Controlled traffic farming (CTF) is a crop production system in which the crop zone and traffic lanes are distinctly and permanently separated. In practice it means that all implements have a particular span or multiple of it and all wheel tracks are confined to specific traffic lanes.
A number of projects have been conducted in recent years related to controlled traffic in the vegetable industry. These range from research projects on the TIA Vegetable Research Facility at Forthside to projects conducted on commercial farms in conjunction with growers, and desk top studies of various aspects of controlled traffic.
All field-based projects have provided evidence of improvements in soil physical conditions as a result of implementing controlled traffic. The changes in soil physical conditions have led to reductions in the amount of tillage required, very substantial improvements in infiltration and improvements in porosity in the soil. No projects have run long enough to demonstrate consistent yield advantages, although there is some evidence of improved quality in some vegetables.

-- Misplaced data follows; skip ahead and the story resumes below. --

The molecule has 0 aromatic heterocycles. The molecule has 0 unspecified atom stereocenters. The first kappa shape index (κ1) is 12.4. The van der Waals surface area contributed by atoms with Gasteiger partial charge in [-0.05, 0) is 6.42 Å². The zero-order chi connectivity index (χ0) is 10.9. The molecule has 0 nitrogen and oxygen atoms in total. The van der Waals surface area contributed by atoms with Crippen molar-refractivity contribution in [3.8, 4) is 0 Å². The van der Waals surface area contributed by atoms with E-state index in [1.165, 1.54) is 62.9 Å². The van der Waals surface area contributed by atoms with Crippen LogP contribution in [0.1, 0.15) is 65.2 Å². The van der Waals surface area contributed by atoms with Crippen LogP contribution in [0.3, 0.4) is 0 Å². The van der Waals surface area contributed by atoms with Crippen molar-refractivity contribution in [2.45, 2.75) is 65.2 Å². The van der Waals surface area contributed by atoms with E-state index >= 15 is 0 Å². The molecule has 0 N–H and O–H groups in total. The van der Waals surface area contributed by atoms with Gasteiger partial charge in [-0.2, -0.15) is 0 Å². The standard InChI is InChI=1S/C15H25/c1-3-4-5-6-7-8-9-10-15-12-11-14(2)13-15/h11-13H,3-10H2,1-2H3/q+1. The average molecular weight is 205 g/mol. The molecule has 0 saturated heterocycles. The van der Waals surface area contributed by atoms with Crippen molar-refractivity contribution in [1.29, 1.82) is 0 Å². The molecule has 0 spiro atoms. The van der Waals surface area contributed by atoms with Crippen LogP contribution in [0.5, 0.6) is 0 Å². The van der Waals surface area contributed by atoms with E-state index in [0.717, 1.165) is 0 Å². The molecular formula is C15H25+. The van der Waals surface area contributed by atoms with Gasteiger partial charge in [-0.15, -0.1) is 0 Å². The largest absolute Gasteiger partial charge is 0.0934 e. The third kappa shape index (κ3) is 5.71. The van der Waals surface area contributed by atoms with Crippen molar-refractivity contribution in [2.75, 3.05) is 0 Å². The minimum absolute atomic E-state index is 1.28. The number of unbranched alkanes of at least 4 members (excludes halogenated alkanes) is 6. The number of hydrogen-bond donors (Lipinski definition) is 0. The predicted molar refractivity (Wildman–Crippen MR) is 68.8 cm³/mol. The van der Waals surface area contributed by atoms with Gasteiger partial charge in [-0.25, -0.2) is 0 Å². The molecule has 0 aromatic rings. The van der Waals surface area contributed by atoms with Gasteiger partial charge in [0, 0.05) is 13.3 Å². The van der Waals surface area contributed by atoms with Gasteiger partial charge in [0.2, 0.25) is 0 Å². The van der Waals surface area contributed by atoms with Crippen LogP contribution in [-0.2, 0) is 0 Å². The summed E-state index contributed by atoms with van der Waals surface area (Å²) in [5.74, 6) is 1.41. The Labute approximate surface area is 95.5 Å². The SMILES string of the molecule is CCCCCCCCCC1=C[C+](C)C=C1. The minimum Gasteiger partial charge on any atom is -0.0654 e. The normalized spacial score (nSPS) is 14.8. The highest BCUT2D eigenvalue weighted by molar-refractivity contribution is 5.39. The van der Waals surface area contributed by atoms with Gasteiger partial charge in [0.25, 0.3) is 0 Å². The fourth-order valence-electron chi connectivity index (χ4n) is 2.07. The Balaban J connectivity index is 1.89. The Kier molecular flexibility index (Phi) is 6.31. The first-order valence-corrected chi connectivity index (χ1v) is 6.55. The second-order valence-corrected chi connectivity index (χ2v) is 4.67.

There are still many gaps in our knowledge of how to gain widespread adoption of controlled traffic in the vegetable industry. The industry relies on a diverse range of machinery which is a challenge to the objective of integrating machinery dimensions in order to ensure traffic always travels on the same wheel tracks. Seasonal controlled traffic is a more achievable objective in the short term. Seasonal controlled traffic aims to align all tillage, crop establishment and crop management operations on the same wheel tracks, but accepts that achieving track gauge and working width compatibility across a number of different harvesters is unlikely to happen in the short term.
Seasonal controlled traffic still requires track gauge and working width compatibility for all operations other than harvest, and is reliant on satellite guidance maps to allow the tractor to return to permanent wheel track locations after harvest. The soil improvements are not as great as those obtained with fully integrated controlled traffic, but there are benefits to be gained. A set of guidelines have been produced as an aid to those considering making the change to controlled traffic (Guidelines, PDF 487KB)